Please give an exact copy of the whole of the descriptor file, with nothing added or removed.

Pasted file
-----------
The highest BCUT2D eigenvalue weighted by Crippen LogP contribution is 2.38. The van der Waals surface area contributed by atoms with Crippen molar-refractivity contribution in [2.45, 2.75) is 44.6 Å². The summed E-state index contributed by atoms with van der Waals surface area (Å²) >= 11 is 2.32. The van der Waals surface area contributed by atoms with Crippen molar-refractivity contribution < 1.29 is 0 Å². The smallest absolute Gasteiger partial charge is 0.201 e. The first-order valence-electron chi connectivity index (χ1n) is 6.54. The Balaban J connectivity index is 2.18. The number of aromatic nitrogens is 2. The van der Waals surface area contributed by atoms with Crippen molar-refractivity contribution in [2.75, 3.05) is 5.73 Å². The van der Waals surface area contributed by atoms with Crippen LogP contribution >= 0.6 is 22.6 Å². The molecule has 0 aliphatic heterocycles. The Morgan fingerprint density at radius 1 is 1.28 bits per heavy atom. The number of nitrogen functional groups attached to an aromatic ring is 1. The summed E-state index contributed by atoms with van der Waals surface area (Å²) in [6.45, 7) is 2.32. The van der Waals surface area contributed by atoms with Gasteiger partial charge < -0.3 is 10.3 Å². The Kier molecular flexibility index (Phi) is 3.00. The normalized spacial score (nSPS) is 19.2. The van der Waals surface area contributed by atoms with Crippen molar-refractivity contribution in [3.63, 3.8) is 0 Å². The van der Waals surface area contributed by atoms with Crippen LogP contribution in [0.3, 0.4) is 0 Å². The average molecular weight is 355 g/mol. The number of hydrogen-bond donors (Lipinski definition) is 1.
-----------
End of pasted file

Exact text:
The highest BCUT2D eigenvalue weighted by Crippen LogP contribution is 2.38. The van der Waals surface area contributed by atoms with Crippen molar-refractivity contribution in [2.45, 2.75) is 44.6 Å². The summed E-state index contributed by atoms with van der Waals surface area (Å²) >= 11 is 2.32. The van der Waals surface area contributed by atoms with Crippen molar-refractivity contribution < 1.29 is 0 Å². The smallest absolute Gasteiger partial charge is 0.201 e. The first-order valence-electron chi connectivity index (χ1n) is 6.54. The Balaban J connectivity index is 2.18. The number of aromatic nitrogens is 2. The van der Waals surface area contributed by atoms with Crippen molar-refractivity contribution in [2.75, 3.05) is 5.73 Å². The van der Waals surface area contributed by atoms with Crippen LogP contribution >= 0.6 is 22.6 Å². The molecule has 0 aliphatic heterocycles. The Morgan fingerprint density at radius 1 is 1.28 bits per heavy atom. The number of nitrogen functional groups attached to an aromatic ring is 1. The summed E-state index contributed by atoms with van der Waals surface area (Å²) in [6.45, 7) is 2.32. The van der Waals surface area contributed by atoms with Gasteiger partial charge < -0.3 is 10.3 Å². The Kier molecular flexibility index (Phi) is 3.00. The normalized spacial score (nSPS) is 19.2. The van der Waals surface area contributed by atoms with Crippen molar-refractivity contribution in [3.63, 3.8) is 0 Å². The van der Waals surface area contributed by atoms with Crippen LogP contribution in [0.3, 0.4) is 0 Å². The average molecular weight is 355 g/mol. The number of hydrogen-bond donors (Lipinski definition) is 1.